Fitness classes that require kids to move their own body weight have gained momentum and popularity. For exercise or competition, kids can try CrossFit, parkour, American Ninja Warrior obstacle courses or rock climbing. Check out these new options for keeping your kids active.
CrossFit includes a mix of aerobic exercise, body weight exercises and weight lifting. “The focus is to get them moving at first,” says Jeff Liebreich,co-owner of CrossFit South Philly. Kids’ CrossFit classes involve shorter, lower intensity workouts than in adult classes. After they master safe movements, kids progress to activities where they move objects.
Parkour practitioners aim to get from one point to another by running, climbing, swinging, vaulting, jumping and rolling. “We take the concept of play and incorporate it with serious training techniques. Lessons follow a safe progression so kids won’t get hurt,” says Phil Pirollo co-founder of Pinnacle Parkour, in Cherry Hill, NJ.
“Some parents bring gamers in because they’re pretty inactive physically,” he notes. These kids enjoy how much parkour resembles their games in terms of the action.
Ninja warrior obstacle courses
Popularized by the TV show American Ninja Warrior, obstacle courses are “huge with kids,” says Mark Falcone, owner of iCore Fitness, an obstacle gym in West Chester, PA. iCore has replicated the obstacles from the show and offers kids’ programs based on functional movement exercises with some gymnastic components.
“Rock climbing is a huge puzzle to solve with body and mind,” says Liz Pezzopane, director of youth programs at Philadelphia Rock Gyms, which has multiple locations in PA. The sport involves doing a lot of work with your body weight — pushing, pulling and balancing. It’s individually paced, with everyone working toward his own goal.
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Because of the heights involved with rock climbing and obstacles, parents may find some of these activities a bit scary. “One of the most common misconceptions about parkour is that it’s not safe,” says Pirollo. “It’s a very controlled, very safe activity. Kids can get a lot out of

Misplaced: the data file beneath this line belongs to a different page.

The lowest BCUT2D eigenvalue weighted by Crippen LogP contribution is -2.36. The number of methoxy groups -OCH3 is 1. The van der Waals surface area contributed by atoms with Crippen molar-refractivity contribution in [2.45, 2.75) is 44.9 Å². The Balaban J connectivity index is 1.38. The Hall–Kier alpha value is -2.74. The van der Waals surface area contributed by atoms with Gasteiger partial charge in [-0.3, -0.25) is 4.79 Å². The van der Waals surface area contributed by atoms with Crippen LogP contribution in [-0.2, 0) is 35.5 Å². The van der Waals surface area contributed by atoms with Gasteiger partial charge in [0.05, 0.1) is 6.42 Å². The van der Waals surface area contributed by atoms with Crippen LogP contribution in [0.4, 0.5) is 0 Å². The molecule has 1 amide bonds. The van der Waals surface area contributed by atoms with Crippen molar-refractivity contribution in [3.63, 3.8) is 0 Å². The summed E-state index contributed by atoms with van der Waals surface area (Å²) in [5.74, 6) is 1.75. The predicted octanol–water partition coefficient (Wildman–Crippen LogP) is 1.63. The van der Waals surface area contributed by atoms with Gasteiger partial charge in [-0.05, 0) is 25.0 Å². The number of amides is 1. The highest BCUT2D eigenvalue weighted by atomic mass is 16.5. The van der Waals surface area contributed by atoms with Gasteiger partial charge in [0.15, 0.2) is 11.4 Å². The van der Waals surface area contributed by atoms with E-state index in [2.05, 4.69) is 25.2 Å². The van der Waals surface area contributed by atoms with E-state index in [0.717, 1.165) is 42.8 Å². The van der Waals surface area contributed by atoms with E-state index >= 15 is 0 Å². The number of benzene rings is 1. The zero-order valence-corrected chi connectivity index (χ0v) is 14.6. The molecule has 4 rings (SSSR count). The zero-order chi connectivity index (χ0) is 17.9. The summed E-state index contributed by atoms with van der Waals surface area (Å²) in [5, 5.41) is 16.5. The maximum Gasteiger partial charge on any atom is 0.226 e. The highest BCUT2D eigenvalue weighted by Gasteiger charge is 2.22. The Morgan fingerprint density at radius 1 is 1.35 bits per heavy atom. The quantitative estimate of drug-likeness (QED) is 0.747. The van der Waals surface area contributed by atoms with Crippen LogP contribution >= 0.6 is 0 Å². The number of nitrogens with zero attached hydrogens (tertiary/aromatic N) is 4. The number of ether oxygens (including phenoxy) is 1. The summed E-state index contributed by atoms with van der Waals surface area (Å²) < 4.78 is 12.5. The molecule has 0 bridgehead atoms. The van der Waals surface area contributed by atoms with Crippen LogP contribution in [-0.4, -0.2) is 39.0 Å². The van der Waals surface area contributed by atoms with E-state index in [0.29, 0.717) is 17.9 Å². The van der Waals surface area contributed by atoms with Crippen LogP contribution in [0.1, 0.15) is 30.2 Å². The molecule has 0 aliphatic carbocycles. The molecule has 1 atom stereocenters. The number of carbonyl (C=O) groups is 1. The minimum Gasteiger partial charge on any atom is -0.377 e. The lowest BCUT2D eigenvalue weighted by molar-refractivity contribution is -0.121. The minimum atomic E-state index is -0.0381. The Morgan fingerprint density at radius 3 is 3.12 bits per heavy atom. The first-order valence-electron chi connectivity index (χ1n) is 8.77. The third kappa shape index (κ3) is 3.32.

it without putting themselves at risk,” he reassures parents.
“No sport can be made completely safe,” says Pezzopane, “but we aim to reduce that risk as much as possible.” That includes protecting against falls and overuse injuries as well as knowing an athlete’s capabilities and limits. Falcone uses safety equipment like mats
and foam pits, and instructors trained in safety techniques are always nearby.
Most facilities have good safety measures in place for kids, but make sure you feel comfortable before you sign up your child for a class. Look for a good instructor-to-student ratio and instructors who are good at communicating proper technique to kids. Consider if your child is a good listener and will follow important safety instructions.
“We encourage all sorts of active behavior and want to see kids do it in a healthy way,” says Dr. Al Atanda, MD, pediatric orthopedic surgeon and director of the Nemours Center for Sports Medicine in Wilmington, DE.
In terms of physical and mental maturity, he recommends age 10 as a good starting point for these activities. He stresses that children who haven’t gone through puberty shouldn’t focus on weight-lifting activities because they would risk injury.
“Children are some of the best functional movers out there,” says Liebreich. “They are naturals.” However, parents should be cautious and pay attention to their individual child, says Dr. Atanda. “Be sure they can follow the rules and know their limitations.”
Suzanne Koup-Larsen is a contributing writer to MetroKids.